Crap I Think of While Mowing the Lawn

Volume 13

(other than This Lawn Looks Like Crap)


Interesting, if not deep, thoughts often pop into my head while I’m doing battle with my lawn. And yes, I do battle with a non-gas, non-electric, old-fashioned push mower. An actual reel mower. And my mind tends to think of some semi-interesting crap while I push along.


Mower and Statesman

Welcome to Volume 13 of Crap I Think of While Mowing the Lawn.



I’m a day late and still have way too little time today to comment on a few things I’ve been thinking about. Yes, once again the sports world—but not the games, themselves—has made its way into the general world, let alone the world of sports talk radio and TV.

NFL Commissioner Roger Goodell, as many of you know, decided to suspend Baltimore Ravens’ running back Ray Rice two games for a hideous domestic violence incident caught on surveillance video at an Atlantic City casino, when Rice struck his then-fiancée (now wife, Janay Palmer) unconscious. Given the longer suspensions Goodell levied for much lesser offenses involving PED and marijuana usage, the blowback, almost by consensus, is that the NFL considers domestic abuse (read: NFL players striking women) to be not nearly as serious a crime as a player getting high, or taking an illegal substance to gain an unfair competitive advantage.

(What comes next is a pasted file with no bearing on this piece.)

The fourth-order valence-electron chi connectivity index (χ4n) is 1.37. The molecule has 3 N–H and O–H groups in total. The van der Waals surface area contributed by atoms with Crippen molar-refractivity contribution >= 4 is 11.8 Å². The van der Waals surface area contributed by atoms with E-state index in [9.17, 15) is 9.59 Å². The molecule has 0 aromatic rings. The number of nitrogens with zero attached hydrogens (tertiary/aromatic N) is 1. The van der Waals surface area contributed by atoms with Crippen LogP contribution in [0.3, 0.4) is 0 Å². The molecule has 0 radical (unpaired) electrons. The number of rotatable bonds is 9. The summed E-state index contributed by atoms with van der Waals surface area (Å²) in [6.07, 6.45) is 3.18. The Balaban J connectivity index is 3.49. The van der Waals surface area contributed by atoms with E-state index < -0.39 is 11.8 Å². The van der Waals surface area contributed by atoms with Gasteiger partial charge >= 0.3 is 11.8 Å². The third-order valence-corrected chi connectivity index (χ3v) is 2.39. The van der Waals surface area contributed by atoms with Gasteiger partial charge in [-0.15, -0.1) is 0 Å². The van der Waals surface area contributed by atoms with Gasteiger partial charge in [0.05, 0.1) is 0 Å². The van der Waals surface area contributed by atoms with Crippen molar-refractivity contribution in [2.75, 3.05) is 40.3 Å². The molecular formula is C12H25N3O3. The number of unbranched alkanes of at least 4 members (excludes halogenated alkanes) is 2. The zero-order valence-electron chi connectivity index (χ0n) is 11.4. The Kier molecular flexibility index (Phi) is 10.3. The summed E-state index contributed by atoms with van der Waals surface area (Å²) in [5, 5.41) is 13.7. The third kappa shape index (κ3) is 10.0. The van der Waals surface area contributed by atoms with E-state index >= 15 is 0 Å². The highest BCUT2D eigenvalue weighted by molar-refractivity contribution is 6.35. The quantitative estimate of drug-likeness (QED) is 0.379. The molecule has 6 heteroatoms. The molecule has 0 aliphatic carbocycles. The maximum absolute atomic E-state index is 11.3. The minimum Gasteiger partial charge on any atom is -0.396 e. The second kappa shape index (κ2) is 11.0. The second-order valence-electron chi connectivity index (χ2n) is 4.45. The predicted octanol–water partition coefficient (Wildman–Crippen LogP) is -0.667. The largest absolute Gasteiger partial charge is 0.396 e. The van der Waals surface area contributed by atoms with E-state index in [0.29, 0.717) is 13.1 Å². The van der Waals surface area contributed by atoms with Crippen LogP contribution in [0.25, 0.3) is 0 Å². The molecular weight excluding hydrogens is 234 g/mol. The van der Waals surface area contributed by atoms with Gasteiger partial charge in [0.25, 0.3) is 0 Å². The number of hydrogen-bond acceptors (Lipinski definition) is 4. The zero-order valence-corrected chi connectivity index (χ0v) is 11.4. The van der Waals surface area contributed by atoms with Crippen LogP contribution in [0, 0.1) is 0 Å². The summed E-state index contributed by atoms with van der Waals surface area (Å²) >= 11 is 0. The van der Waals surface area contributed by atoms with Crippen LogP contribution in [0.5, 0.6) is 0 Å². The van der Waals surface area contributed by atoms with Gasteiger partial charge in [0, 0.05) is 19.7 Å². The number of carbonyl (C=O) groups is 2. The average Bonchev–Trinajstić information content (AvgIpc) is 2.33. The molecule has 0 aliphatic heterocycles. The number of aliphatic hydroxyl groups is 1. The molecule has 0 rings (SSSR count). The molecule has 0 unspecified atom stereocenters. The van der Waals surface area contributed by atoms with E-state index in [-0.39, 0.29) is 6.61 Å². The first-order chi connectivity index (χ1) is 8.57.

This reasoning seems to be way too simplistic, and there must be some nuances to bail the NFL and its self-styled law-and-order commish some slack, right? Well…no!  It’s not only “the optics” of this (how it looks to those from the outside, like you and me) that is wrong; Goodell blew it. If you’re going to issue suspensions based on off-the-field, offseason injuries, and if you decide to suspend Ray Rice (who, in fairness to him, seemed to be a good citizen prior to this), you have to suspend Rice for a whole lot longer than two games. 6 games? 8 games? I don’t know, but something of that magnitude…even a full year…would have been much more palatable, and more just, to many of us.

Of course, the wrist-slap to Ray Rice was discussed all over the various air and print waves, including ESPN’s First Take, where, like them or not, co-hosts Steven A. Smith and Skip Bayless take on all issues, great, small and manufactured.

Steven A, who is normally quite outspoken (well, it is his job to be), loud, almost insufferable, yet somewhat articulate, decided to approach the Ray Rice incident with the following words. No, I won’t grab the low-hanging fruit and jump on his grammar and syntax; there’s enough here to criticize what he actually said.  Here is the transcript, courtesy of

“We know you have no business putting your hands on a woman. I don’t know how many times I got to reiterate that. But as a man who was raised by women, see I know what I’m going to do if somebody touches a female member of my family. I know what I’m going to do, I know what my boys are going to do. I know what, I’m going to have to remind myself that I work for the Worldwide Leader, I’m going to have to get law enforcement officials involved because of what I’m going to be tempted to do.